Adnan's gruesome death
Adnan's fierce resistance and refusal to surrender even after being mortally wounded proved damaging to his ending at Japanese hands. Not satisfied with capturing him, the Japanese, angered over the casualties they suffered, dragged Adnan and hung him by his legs to a tree and repeatedly bayoneted him. The brutal torture, which also included repeatedly slitting his throat and leaving his mutilated body to hang and some said eventually burning it, was witnessed by one survivor of the Opium Hill battle, Corporal Yaakob. He escaped death by laying motionless amongst the layer of dead bodies.
In his passing, Adnan's undying valour exemplified his strong belief in the Malay motto: "Biar putih tulang, jangan putih mata" – death before dishonour. Adnan's body was never found. The Japanese continued to hunt down the rest of his family. To foil their attempts, Adnan's brother gave away his belongings and photographs. No one wanted or dared to keep Adnan's belongings for fear of being killed by the Japanese. Today, the fiery spirit of Adnan and his men is remembered by a war memorial plaque in Kent Ridge Park erected in their honour, and the etching on the main memorial column wall of the Kranji War Cemetery No. 385 bearing the words "Lt. Adnan Saidi". A telemovie about his life and the battle at Opium Hill, titled Bukit Candu, was also made.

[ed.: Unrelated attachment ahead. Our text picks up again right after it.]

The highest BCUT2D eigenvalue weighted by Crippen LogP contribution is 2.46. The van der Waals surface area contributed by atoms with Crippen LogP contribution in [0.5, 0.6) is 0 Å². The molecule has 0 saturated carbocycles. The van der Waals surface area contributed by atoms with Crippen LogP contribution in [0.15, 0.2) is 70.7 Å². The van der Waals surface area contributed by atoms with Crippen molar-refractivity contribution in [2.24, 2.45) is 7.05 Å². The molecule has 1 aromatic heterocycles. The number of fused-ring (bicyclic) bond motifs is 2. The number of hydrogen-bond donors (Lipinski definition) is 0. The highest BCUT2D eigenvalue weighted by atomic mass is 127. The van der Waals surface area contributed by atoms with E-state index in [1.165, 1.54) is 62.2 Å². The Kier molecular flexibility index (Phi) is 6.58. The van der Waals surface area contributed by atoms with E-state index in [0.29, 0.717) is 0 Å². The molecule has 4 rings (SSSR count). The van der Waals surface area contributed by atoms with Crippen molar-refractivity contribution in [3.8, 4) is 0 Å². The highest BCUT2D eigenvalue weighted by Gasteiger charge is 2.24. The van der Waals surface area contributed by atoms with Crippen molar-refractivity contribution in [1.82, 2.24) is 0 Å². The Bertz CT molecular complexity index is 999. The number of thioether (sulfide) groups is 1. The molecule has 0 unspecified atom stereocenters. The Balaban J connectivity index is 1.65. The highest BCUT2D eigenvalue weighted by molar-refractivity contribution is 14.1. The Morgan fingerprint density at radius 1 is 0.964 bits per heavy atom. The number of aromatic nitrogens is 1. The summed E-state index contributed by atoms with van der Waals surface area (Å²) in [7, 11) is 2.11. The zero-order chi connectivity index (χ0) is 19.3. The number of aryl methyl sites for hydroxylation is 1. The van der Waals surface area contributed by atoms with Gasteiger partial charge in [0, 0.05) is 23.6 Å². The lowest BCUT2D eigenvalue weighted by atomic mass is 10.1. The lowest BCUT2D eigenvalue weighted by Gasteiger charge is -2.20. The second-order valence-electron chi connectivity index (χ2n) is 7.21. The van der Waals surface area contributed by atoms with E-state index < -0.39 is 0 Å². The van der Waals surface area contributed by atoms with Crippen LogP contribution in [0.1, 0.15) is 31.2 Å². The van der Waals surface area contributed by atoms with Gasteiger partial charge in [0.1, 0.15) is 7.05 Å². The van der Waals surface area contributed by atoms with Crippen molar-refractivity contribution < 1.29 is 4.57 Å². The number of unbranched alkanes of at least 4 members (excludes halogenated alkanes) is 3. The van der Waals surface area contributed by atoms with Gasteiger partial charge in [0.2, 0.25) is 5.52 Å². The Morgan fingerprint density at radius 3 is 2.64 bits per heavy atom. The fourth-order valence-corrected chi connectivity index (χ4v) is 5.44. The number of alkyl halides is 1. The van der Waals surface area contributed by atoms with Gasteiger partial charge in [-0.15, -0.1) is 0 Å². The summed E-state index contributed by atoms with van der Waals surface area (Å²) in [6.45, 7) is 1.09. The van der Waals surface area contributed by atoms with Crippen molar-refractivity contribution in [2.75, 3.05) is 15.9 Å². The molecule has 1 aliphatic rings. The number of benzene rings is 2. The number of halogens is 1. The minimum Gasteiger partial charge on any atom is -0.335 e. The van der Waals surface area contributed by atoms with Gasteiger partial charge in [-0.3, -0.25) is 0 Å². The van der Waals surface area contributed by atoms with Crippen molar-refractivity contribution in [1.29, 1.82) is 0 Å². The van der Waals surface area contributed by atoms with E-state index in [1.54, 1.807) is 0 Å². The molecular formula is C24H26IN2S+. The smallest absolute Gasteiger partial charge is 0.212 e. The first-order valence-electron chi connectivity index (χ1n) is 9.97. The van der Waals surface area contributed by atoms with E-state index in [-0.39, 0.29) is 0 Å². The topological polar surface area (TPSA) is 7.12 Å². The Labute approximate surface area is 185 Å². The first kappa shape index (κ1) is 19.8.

1933 : Joined the Malay Regiment
1934 : Best recruit of the Malay Regiment
1936 : Promoted to rank of Sergeant
1937 : Chosen to represent his platoon in a military ceremonial parade in London to honour the ascension of King George IV to the throne
1937 : Married to Sophia Pakih Muda, a teacher
1937 : Promoted to Company-sergeant-major and left for Singapore for an officer's conversion course
193? : Graduated as 2nd Lieutenant, leader of the 7th Platoon, 'C' Coy, Malay Regiment
1941 : Posted to Singapore
14 Feb 1942 : Killed by Japanese Army in Battle of Opium Hill, off Pasir Panjang, Singapore
1995 : War memorial plaque at Vigilante Drive, Kent Ridge Park, erected in honour of Adnan and his Malay Brigade
17 Feb 2002 : Reflections at Bukit Chandu, World War II Interpretative Centre opened at Pasir Panjang Ridge
Posthumous Awards (by the British Government)
Star Medal
Defence Medal
War Medal
Eldest of six siblings.
Two younger brothers : Amarullah Saidi and the late Ahmad Saidi, also officers in the British military forces.
Wife : Madam.Sophia Pakih Muda, a.k.a. Sophia Pakir (d. 1949), school teacher.
Children : Sons, Mokhtar and Zainudin, and a daughter who died at infancy.

Check Also

Scammers In Singapore Pose As King Charles To ‘Give You Money’

Scamming is becoming a norm these days. We had MOH, SPF, and now there's even one posing as the English royal family!